During their first appointment, my clients told me that their dog had “a serious territorial assault” and that they had been advised to euthanize him. I watched the wide-eyed, trembling Hound mix hidden under a chair and had a strong suspicion that the label given to this dog was far from accurate.
It turned out that the dog was actually terrified of strangers. Not only was his problematic behavior based on fear and completely independent of any concept of territory, he never hurt anyone. He moaned, barked and barked his teeth at anyone he didn’t know who got too close to him, giving them terrible fear, but even when people tried to stroke him (reckless, but it happened!) , he did not bite.
Over the years, situations like this have made me increasingly disappointed with the labels so often applied to behavioral problems in dogs. I find that labeling often does more harm than good, especially when the label is fake.
It’s no surprise that we wanted to label dog behavior problems: it matches the system we use for humans. In human healthcare, labels are needed because billing codes are needed for insurance coverage of treatments and drugs.
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Having a dog behavior problem tag can also make it easier for us to access information and resources. Learning that this is a syndrome or known problem often makes us feel better before there is even a discussion about what to do to improve behavior. It’s a natural human tendency – just naming an issue can give us a sense of control over it. But unfortunately, a labeling error interferes with getting an appropriate answer to the problem, regardless of the problem.
Perhaps the biggest benefit of labeling behavior problems is that it provides a verbal shortcut that speeds up communication. There is an appealing simplicity in using a short sentence or two to identify a dog’s problem rather than going into the details of each incident, especially when many people are involved. (It is not uncommon for an assessment team to include a behaviorist, veterinarian and trainer, as well as other experts.)
On the other hand, describing the behavior in detail gives precision to the situation that sometimes labels obscure.
For example, each year several clients ask for my help with separation anxiety because they have been told (wrongly) that their dog has it. The dog may show behaviors often associated with separation anxiety – including excessive barking, elimination inside, or destructive chewing – but the real problem can often be revealed with a detailed description of the dog’s behavior before. , during and after the departure of the keeper.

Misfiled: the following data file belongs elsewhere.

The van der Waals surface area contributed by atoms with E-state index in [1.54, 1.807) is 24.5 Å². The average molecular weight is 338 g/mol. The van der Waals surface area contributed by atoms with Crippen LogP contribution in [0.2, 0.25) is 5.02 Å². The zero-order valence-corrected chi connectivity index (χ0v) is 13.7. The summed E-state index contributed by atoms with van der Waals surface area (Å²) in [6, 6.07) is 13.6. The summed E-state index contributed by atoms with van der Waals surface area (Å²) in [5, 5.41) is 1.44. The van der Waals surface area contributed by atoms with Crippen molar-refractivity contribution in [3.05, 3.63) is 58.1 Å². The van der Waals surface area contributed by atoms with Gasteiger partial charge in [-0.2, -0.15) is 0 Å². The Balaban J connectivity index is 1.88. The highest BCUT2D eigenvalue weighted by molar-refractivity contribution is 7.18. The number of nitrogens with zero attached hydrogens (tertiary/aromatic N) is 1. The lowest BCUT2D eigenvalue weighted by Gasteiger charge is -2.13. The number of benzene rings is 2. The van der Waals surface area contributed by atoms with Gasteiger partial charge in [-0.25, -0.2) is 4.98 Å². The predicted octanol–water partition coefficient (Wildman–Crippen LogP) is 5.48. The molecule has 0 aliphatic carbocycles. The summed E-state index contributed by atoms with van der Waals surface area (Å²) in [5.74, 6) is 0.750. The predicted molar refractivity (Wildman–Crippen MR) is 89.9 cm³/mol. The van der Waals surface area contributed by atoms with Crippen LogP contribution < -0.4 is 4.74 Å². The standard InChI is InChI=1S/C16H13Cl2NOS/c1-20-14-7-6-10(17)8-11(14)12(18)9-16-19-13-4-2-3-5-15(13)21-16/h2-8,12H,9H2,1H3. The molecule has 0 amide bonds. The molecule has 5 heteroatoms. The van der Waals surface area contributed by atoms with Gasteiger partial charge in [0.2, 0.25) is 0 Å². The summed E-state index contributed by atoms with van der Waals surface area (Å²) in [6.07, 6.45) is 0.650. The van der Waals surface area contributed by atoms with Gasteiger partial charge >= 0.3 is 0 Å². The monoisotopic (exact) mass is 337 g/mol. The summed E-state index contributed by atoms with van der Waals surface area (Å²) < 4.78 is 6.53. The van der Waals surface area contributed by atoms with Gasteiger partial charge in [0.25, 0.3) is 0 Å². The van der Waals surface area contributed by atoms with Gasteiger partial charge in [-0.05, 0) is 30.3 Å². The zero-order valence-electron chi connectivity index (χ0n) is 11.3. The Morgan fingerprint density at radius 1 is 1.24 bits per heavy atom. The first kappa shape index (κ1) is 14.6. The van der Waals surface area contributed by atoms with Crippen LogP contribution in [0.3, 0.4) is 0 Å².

When the real problem is boredom, incomplete house learning, or just a case of adolescence (which is not easy!), Changing the unwanted behavior by approaching it as a case of separation anxiety is a problem. little chance of success. Rather than drugs and complex protocols to desensitize the dog to the starts and signals that precede them, the real solution might be to add enrichment activities and opportunities, return to Housetraining 101, or provide a long session of training. ‘exercise before putting the dog in a cage with the long lasting chews.
It’s also common for people to come to me because their dog is “protecting” them. Lila brought Banjo because whenever someone approached Lila, Banjo would bark, growl, and run. Lila feared he would hurt someone, but delighted with his daring confidence. The problem was, after taking a case story and observing Banjo in a variety of contexts, I could tell he wasn’t protecting her as much as he had her. He kept the toys, food, sleeping spaces, and anything else he considered valuable, including Lila. He wasn’t her brave protector, but an insecure dog who considered her the best bone in the world, and he wasn’t going to let anyone else have it. Falsely labeling Banjo’s behavior as âprotectionâ rather than âpossessionâ hampered attempts to change that behavior and interfered with Lila’s understanding of who Banjo was.
Another downside to labeling behavior problems is that it oversimplifies the situation. If a dog is called a “fear biter” or even labeled with the more professional sound “fear-based aggression,” it implies a simplicity that just isn’t there. Even among the many dogs whose fear leads to aggressive behavior, the differences are huge. Dealing with a dog that is afraid of red-haired children (and therefore reacts badly in the presence of a child) because it has been traumatized by an attack from such a child requires a very focused approach to overcome this fear. Changing such specific behavior is different from working with fearful dogs; dogs who lack socialization early on but are very good with familiar people; or even dogs panicking and biting in reaction to loud noises such as gunshots, fireworks, or the crash of a pot hitting a tiled floor.